As a COO of a professional consulting and design firm, I'm often intrigued by the decision-making process inherent in pursuing major design-build projects. COOs and senior managers are typically focused on ensuring that our operations remain stable and strong. We're constantly working to minimize risk as we keep our businesses moving forward and seek new opportunities for growth.

As an increasingly common project delivery method for public-sector clients, design-build challenges us to proceed cautiously while embracing an industry trend that can have a significant impact on our success. Dewberry's long-time presence in Virginia, a model for alternative delivery systems and enabling legislation, has provided us with the opportunity to embrace design-build delivery and take part in a number of landmark design-build projects, including new public buildings, highways, transit, and other municipal infrastructure. Our experience with design-build now spans several states, at all levels of government, on projects from $5 million to more than $1 billion in construction value. The lessons learned haven't always come easily, but over time, the key issues and considerations have become clearer:

Choose Your Partner Carefully:

This works both ways - design firms need to be selective in teaming up with contractors, and vice versa. Ultimately, the most important issue is trust. Is there a strong alignment of business cultures and values? Strategic alignments are certainly important, including market strength, geographic coverage, and experience with the type of project. But a trusted relationship, in which both the design firm and the contractor are reasonable, honest, open, and focused on mutual success, is clearly the most critical ingredient.

Are Your Best People Available, And Theirs as Well?

Design-build is a demanding route for project delivery, and the difference in winning and losing is directly linked to the collective talent of the team - the designer and the contractor - and their ability to develop unique solutions that save time and money. To be successful, the process requires top-notch professionals who bring a lot of skills and experience to the table: knowledge, creativity, vigilance, confidence, dedication and most importantly a highly competitive attitude. Design-build isn't for the timid. Making a go/no-go decision on design-build may come to the straightforward question: are the right people available?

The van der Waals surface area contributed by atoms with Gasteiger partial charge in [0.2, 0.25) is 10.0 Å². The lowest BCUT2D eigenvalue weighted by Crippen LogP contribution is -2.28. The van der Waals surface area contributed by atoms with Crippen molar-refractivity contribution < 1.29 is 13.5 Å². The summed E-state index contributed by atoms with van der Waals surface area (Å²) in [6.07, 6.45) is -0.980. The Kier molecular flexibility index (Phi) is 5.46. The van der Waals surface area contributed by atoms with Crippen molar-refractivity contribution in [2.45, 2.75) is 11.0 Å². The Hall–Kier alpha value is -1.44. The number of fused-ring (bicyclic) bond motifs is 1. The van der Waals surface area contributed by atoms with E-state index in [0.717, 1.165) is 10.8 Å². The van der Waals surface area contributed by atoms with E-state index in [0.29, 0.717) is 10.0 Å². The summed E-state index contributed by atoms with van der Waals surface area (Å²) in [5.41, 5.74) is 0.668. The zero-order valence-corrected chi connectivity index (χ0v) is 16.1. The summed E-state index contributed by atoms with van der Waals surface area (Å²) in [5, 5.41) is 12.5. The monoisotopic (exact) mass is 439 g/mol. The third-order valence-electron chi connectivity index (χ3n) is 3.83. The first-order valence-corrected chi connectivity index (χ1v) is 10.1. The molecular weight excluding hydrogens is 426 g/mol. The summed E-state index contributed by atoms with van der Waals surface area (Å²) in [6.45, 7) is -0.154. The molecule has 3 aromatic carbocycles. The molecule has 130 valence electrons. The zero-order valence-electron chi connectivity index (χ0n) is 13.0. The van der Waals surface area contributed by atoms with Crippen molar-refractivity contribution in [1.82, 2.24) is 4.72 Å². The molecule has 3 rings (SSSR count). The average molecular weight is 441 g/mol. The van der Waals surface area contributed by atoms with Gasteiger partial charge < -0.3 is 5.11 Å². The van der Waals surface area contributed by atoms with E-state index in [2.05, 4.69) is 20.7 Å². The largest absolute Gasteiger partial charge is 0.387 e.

The Partnership Must Work at Every Level:

The decision to pursue and complete a major design-build initiative requires a close-knit relationship between the design firm and the contractor. That has to happen on multiple levels, including the very top. It's important for all levels of management to stay in contact with one another and ensure that the relationship remains solid, open, and valued by both firms. Problems will happen on design-build delivery projects, and strong relationships will enable prompt actions and decisions to resolve them and keep the project moving.

Address Risk Allocation Fairly:

The allocation of risk must be addressed early and carefully. The designer should only assume risks that are customary and for what they can directly control. Likewise, the contractor makes a living managing construction risk and is best equipped to manage, mitigate, and build in appropriate contingencies. Part of the design-build process should include the full team openly identifying, quantifying, and managing schedule, cost, and other impactful risks. This means the design firms need to embrace design-build delivery fully once they're on board, commit to it, and recognize it as a team sport. In my experience, you'll likely have a productive and successful team if you walk into a meeting and you can't tell who is a designer and who is a contractor during the discussion.  And if the discussion is lively - then even better.

The partnership is one important part of the equation. In next week's blog, we'll address additional go/no-go considerations, including the cost to pursue and opportunities for creativity.